Ovid cover

photo credits: Auréola - PD


Roman poet

2043   -  

genre: tragedy
country of citizenship: ancient Rome
native language: Latin
occupation: poet

Publius Ovidius Naso (Classical Latin: [ˈpu:.blɪ.ʊs ɔˈwɪ.dɪ.ʊs ˈnaː.soː]; 20 March 43 BC – 17/18 AD), known as Ovid () in the English-speaking world, was a Roman poet who lived during the reign of Augustus. He was a contemporary of the older Virgil and Horace, with whom he is often ranked as one of the three canonical poets of Latin literature. The Imperial scholar Quintilian considered him the last of the Latin love elegists. He enjoyed enormous popularity, but, in one of the mysteries of literary history, was sent by Augustus into exile in a remote province on the Black Sea, where he remained until his death. Ovid himself attributes his exile to carmen et error, "a poem and a mistake", but his discretion in discussing the causes has resulted in much speculation among scholars. The first major Roman poet to begin his career during the reign of Augustus, Ovid is today best known for the Metamorphoses, a 15-book continuous mythological narrative written in the meter of epic, and for works in elegiac couplets such as Ars Amatoria ("The Art of Love") and Fasti. His poetry was much imitated during Late Antiquity and the Middle Ages, and greatly influenced Western art and literature. The Metamorphoses remains one of the most important sources of classical mythology.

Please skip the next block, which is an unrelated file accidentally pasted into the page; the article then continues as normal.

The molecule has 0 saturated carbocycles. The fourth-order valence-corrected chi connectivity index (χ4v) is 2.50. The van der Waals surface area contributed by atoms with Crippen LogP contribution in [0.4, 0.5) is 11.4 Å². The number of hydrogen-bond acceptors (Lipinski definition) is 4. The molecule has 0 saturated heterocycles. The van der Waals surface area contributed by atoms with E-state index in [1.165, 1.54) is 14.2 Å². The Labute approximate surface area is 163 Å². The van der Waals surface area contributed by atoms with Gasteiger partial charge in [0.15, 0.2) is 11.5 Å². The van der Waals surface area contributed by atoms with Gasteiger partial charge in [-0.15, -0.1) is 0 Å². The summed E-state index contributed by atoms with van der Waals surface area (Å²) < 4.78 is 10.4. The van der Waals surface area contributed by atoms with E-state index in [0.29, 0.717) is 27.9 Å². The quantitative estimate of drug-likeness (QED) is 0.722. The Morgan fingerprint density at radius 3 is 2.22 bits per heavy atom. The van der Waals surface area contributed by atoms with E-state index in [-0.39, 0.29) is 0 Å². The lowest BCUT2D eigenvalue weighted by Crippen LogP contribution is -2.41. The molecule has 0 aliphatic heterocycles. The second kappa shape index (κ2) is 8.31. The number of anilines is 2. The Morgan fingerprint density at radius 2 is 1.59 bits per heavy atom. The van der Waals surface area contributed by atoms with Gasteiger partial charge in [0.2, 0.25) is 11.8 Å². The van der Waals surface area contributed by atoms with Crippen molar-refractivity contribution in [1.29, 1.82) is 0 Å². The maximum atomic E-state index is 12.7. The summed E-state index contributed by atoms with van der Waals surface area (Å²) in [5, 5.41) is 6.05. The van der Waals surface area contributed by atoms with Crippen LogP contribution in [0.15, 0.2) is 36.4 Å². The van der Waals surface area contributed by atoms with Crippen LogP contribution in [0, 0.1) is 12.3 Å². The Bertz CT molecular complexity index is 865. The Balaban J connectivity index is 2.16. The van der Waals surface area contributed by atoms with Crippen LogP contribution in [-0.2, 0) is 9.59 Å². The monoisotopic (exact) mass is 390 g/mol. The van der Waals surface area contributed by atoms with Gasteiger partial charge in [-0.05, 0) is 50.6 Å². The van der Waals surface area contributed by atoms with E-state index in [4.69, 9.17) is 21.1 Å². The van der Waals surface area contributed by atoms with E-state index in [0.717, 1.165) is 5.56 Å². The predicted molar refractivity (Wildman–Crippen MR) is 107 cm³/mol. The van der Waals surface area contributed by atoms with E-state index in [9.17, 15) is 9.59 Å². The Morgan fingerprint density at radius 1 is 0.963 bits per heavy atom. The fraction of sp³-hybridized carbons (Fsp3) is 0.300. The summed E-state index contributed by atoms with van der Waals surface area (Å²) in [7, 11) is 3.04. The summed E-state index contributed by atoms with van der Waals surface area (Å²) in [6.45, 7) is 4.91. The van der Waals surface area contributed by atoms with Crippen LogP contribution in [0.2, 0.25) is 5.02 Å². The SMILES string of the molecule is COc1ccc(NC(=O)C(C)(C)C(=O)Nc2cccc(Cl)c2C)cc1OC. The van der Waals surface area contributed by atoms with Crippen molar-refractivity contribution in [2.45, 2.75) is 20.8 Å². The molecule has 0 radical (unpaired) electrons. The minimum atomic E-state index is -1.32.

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lost tragedy by Ovid

author: Ovid

Remedia amoris

literary work

author: Ovid


first-century BCE collection of poetry in Latin by Ovid

author: Ovid

Ars amatoria

elegy series by Ovid

author: Ovid



author: Ovid


elegy by Ovid

author: Ovid


literary work

author: Ovid


narrative poem by Ovid

author: Ovid

Epistulae ex Ponto


author: Ovid

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